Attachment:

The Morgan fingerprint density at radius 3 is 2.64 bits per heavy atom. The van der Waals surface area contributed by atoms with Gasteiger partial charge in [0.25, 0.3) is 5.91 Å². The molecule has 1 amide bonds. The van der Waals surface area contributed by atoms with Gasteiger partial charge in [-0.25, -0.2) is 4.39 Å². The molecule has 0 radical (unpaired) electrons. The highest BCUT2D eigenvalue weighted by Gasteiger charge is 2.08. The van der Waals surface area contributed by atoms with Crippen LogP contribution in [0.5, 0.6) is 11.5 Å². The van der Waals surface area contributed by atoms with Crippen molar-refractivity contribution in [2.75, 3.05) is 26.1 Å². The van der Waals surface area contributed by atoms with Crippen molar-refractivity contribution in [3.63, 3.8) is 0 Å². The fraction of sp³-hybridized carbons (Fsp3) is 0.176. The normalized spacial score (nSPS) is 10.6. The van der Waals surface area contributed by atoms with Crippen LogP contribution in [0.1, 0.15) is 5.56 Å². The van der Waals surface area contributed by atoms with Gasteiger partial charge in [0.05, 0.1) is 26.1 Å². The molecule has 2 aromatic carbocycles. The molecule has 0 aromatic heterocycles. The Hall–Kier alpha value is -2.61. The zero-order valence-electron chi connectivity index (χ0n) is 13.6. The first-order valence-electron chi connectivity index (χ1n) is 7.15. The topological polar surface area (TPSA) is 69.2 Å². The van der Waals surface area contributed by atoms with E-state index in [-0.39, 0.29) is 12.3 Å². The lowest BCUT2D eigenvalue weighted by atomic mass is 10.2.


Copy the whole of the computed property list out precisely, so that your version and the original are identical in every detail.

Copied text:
The Morgan fingerprint density at radius 3 is 2.64 bits per heavy atom. The van der Waals surface area contributed by atoms with Gasteiger partial charge in [0.25, 0.3) is 5.91 Å². The molecule has 1 amide bonds. The van der Waals surface area contributed by atoms with Gasteiger partial charge in [-0.25, -0.2) is 4.39 Å². The molecule has 0 radical (unpaired) electrons. The highest BCUT2D eigenvalue weighted by Gasteiger charge is 2.08. The van der Waals surface area contributed by atoms with Crippen LogP contribution in [0.5, 0.6) is 11.5 Å². The van der Waals surface area contributed by atoms with Crippen molar-refractivity contribution in [2.75, 3.05) is 26.1 Å². The van der Waals surface area contributed by atoms with Crippen molar-refractivity contribution in [3.63, 3.8) is 0 Å². The fraction of sp³-hybridized carbons (Fsp3) is 0.176. The normalized spacial score (nSPS) is 10.6. The van der Waals surface area contributed by atoms with Crippen LogP contribution in [0.1, 0.15) is 5.56 Å². The van der Waals surface area contributed by atoms with Gasteiger partial charge in [0.05, 0.1) is 26.1 Å². The molecule has 2 aromatic carbocycles. The molecule has 0 aromatic heterocycles. The Hall–Kier alpha value is -2.61. The zero-order valence-electron chi connectivity index (χ0n) is 13.6. The first-order valence-electron chi connectivity index (χ1n) is 7.15. The topological polar surface area (TPSA) is 69.2 Å². The van der Waals surface area contributed by atoms with E-state index in [-0.39, 0.29) is 12.3 Å². The lowest BCUT2D eigenvalue weighted by atomic mass is 10.2.